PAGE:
Thus Saith the Lord

The Empty Tomb

Originally uploaded by Through the Veil

(Fourth in a 52 part introspective devotional series, weekly more or less, based on the Scriptures that inspired George Federick Handel to write The Messiah.)
[see the entire series here]

For thus saith the LORD of hosts; Yet once, it is a little while, and I will shake the heavens, and the earth, and the sea, and the dry land; And I will shake all nations, and the desire of all nations shall come: and I will fill this house with glory, saith the LORD of hosts. Haggai 2:6-7

The prophet Haggai is addressing the returned remnant as they rebuild the temple. In reading chapter one it seems the people have lost focus and have accepted mediocrity as the norm. Of course this does not set well with God and hence a rebuke is given and then the awesome words of the text here as an encouragement.

I wonder though. I get a sense that even though God wants the temple built, He seems to be using the moment to make a point that gets missed. David wanted to build a temple claiming that since he lived in a house of cedar that God deserved better (2 Samuel 7:2). In fact, God tells the prophet Nathan that He never wanted a permanent dwelling. He had plans for Israel that would surpass their design (2 Samuel 7:8-10).

Curiously, God goes on to say,

even from the day that I commanded judges to be over My people Israel; and I will give you rest from all your enemies. The LORD also declares to you that the LORD will make a house for you. When your days are complete and you lie down with your fathers, I will raise up your descendant after you, who will come forth from you, and I will establish his kingdom. He shall build a house for My name, and I will establish the throne of his kingdom forever. 2 Samuel 7:11-13

And yet, Solomon was allowed to build the temple. And the people worshiped there. And the people soon forgot the meaning of the trappings and dimensions that matched those of the tabernacle of Israel’s pre-Solomonic Kingships (Exodus 25-27 and 1 Kings 7:15-22). In forgetting the true worship of God they were led away into captivity where they would have no temple. Even then, as the book of Daniel attests, some worshipped God despite the lack of trappings and looked forward to the completion of God’s promises to Isaiah et al.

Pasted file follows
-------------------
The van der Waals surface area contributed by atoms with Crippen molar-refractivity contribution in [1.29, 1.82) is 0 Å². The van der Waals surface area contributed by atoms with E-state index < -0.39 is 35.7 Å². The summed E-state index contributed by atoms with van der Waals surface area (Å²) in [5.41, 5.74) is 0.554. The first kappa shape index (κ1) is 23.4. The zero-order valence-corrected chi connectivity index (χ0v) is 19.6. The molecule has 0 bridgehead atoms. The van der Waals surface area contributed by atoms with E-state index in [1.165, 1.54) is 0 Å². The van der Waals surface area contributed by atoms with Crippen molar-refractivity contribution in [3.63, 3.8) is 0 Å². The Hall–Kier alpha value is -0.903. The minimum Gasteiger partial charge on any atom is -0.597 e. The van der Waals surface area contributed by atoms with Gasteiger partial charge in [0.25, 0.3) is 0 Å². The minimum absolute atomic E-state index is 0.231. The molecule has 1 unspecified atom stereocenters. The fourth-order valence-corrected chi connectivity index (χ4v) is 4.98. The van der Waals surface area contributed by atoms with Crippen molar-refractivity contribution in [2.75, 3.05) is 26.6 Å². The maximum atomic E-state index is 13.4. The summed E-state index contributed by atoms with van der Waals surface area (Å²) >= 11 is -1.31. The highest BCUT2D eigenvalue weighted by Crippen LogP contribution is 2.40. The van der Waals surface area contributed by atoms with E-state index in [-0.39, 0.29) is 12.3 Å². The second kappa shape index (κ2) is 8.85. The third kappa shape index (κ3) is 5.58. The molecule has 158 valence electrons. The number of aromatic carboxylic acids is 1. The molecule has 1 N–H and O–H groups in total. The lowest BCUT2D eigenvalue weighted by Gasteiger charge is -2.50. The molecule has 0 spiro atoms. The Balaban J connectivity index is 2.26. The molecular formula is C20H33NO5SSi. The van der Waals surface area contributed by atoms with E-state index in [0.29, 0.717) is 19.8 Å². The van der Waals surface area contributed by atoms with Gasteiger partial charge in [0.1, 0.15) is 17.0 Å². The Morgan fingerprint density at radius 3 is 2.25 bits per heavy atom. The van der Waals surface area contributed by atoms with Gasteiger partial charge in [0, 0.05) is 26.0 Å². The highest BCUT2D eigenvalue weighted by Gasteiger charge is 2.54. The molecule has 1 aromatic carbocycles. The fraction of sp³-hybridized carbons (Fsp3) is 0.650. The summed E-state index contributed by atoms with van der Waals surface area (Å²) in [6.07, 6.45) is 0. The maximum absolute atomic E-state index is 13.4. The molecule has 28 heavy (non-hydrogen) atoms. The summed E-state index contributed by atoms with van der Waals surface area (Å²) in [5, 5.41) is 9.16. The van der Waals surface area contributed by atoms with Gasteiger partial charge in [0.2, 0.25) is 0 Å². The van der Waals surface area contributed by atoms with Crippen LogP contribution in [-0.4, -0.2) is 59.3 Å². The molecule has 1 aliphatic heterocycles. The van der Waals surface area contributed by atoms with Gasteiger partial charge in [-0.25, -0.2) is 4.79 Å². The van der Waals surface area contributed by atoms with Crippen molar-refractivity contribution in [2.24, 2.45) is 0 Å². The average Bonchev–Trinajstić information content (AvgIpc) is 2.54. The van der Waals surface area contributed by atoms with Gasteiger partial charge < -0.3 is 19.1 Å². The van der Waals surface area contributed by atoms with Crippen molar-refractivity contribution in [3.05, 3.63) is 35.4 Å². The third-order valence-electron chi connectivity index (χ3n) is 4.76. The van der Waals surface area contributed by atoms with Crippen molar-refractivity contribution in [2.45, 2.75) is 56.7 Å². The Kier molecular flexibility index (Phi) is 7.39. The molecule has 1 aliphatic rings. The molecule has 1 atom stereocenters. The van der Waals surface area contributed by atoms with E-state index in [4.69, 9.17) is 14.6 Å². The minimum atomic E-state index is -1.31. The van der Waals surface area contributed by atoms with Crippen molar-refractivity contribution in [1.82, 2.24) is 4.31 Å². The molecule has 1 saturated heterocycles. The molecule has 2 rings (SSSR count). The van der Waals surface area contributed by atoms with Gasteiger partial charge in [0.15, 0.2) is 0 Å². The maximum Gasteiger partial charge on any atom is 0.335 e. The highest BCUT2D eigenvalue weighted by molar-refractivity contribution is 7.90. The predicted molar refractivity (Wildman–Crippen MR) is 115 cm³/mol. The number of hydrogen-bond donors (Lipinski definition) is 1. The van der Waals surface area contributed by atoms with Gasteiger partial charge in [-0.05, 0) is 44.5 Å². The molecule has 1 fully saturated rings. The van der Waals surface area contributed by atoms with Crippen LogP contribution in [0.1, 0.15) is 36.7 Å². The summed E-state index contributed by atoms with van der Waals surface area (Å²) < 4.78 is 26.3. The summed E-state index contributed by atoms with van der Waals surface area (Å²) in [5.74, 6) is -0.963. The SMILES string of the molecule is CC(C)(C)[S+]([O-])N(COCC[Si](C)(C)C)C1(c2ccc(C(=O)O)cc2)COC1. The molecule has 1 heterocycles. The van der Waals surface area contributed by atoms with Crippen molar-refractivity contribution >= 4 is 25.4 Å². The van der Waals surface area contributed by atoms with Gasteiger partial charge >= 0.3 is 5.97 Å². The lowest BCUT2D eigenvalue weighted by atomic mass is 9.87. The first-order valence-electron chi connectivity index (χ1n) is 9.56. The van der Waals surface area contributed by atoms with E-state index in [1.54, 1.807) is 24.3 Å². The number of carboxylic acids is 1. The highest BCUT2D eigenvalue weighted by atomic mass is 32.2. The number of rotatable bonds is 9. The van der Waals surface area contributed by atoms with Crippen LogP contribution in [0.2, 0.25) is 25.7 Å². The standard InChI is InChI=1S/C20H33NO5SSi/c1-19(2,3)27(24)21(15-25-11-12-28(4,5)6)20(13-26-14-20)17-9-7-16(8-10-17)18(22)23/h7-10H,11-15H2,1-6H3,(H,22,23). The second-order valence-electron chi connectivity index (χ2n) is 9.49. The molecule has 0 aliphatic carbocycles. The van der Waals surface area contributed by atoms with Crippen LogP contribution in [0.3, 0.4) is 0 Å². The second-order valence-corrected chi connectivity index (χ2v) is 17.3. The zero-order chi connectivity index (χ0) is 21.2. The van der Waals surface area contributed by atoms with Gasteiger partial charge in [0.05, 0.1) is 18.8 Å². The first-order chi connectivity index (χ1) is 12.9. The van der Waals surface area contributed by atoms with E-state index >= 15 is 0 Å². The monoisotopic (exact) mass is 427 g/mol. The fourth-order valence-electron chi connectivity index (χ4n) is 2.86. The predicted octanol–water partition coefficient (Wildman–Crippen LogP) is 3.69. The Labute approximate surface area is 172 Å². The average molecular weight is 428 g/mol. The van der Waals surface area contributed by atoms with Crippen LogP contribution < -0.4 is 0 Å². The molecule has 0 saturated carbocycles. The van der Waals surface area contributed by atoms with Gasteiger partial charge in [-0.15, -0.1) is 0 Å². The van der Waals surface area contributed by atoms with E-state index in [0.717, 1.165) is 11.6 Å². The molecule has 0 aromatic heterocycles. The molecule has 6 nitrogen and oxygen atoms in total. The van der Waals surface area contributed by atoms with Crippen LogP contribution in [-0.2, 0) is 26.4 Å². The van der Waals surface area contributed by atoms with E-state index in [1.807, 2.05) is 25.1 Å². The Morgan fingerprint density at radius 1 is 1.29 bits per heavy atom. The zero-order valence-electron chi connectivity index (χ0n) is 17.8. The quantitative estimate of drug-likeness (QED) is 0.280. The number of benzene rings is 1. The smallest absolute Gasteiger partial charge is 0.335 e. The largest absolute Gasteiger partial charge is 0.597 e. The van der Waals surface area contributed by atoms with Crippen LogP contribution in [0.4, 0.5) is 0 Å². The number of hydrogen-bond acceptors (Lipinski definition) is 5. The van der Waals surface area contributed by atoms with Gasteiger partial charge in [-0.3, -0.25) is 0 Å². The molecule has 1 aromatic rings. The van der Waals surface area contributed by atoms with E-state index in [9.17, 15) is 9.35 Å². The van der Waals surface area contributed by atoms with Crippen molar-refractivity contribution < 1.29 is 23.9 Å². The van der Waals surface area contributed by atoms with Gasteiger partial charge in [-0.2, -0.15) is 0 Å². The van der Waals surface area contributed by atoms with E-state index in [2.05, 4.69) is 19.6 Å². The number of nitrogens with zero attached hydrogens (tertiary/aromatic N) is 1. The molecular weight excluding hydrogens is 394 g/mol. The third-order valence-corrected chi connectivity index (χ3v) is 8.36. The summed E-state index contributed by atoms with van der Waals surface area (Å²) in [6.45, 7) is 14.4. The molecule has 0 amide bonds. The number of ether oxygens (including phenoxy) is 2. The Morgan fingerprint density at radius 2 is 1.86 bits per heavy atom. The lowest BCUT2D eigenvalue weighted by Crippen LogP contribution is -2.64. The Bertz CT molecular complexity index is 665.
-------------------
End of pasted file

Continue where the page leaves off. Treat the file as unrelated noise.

Being allowed to rebuild a structure that God clearly did not view as what He had in mind for His worship, the people just did not have a heart for what God truly wanted. Hence, the words here from Haggai serve to drive home what God told Nathan to communicate to David.

The house was going to be built by God (Matthew 16:18). Jesus even told the people in John 2:19 , “Destroy this temple, and in three days I will raise it up.” He was speaking of Himself. In the bodily form God had assumed He drew the nations to Him, shook the earth, and manifested His glory far greater than the earthly temple of the Israelites or the Herodians.

Help me to look beyond the mere trappings of earthly temples. Help me to be drawn to the only house You desire us to worship in — Your Son, Jesus Christ. Gather us in that Temple, in which the Prince of Peace reigns. In the Name of Jesus Christ, I pray. Amen.


One thought on “Thus Saith the Lord

  1. Amen Scott. What I thought of as I read this posting is that in our current age we are not only leaving the temples and forgetting about God. We may even remain in the temple and begin to worship a god of self worth or membership building. Which in turn is much like walking away from the true worship of God.

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